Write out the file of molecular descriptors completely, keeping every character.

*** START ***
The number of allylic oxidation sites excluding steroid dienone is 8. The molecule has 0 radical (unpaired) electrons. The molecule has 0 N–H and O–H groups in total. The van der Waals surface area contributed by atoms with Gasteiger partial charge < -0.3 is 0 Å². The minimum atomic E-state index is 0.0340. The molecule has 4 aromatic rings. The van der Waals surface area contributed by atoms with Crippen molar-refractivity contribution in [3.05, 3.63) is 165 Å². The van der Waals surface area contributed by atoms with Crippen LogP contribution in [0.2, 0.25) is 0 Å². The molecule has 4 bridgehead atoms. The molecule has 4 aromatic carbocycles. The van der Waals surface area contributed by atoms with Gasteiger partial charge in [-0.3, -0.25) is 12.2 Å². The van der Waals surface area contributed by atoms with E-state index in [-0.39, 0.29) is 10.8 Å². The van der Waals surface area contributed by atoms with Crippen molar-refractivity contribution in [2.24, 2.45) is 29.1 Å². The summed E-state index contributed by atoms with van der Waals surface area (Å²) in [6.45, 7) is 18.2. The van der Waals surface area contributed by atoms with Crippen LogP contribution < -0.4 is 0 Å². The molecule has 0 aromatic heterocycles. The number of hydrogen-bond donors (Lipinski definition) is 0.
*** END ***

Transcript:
The number of allylic oxidation sites excluding steroid dienone is 8. The molecule has 0 radical (unpaired) electrons. The molecule has 0 N–H and O–H groups in total. The van der Waals surface area contributed by atoms with Gasteiger partial charge < -0.3 is 0 Å². The minimum atomic E-state index is 0.0340. The molecule has 4 aromatic rings. The van der Waals surface area contributed by atoms with Crippen molar-refractivity contribution in [3.05, 3.63) is 165 Å². The van der Waals surface area contributed by atoms with Crippen LogP contribution in [0.2, 0.25) is 0 Å². The molecule has 4 bridgehead atoms. The molecule has 4 aromatic carbocycles. The van der Waals surface area contributed by atoms with Gasteiger partial charge in [-0.3, -0.25) is 12.2 Å². The van der Waals surface area contributed by atoms with E-state index in [-0.39, 0.29) is 10.8 Å². The van der Waals surface area contributed by atoms with Crippen molar-refractivity contribution in [2.24, 2.45) is 29.1 Å². The summed E-state index contributed by atoms with van der Waals surface area (Å²) in [6.45, 7) is 18.2. The van der Waals surface area contributed by atoms with Crippen LogP contribution < -0.4 is 0 Å². The molecule has 0 aromatic heterocycles. The number of hydrogen-bond donors (Lipinski definition) is 0.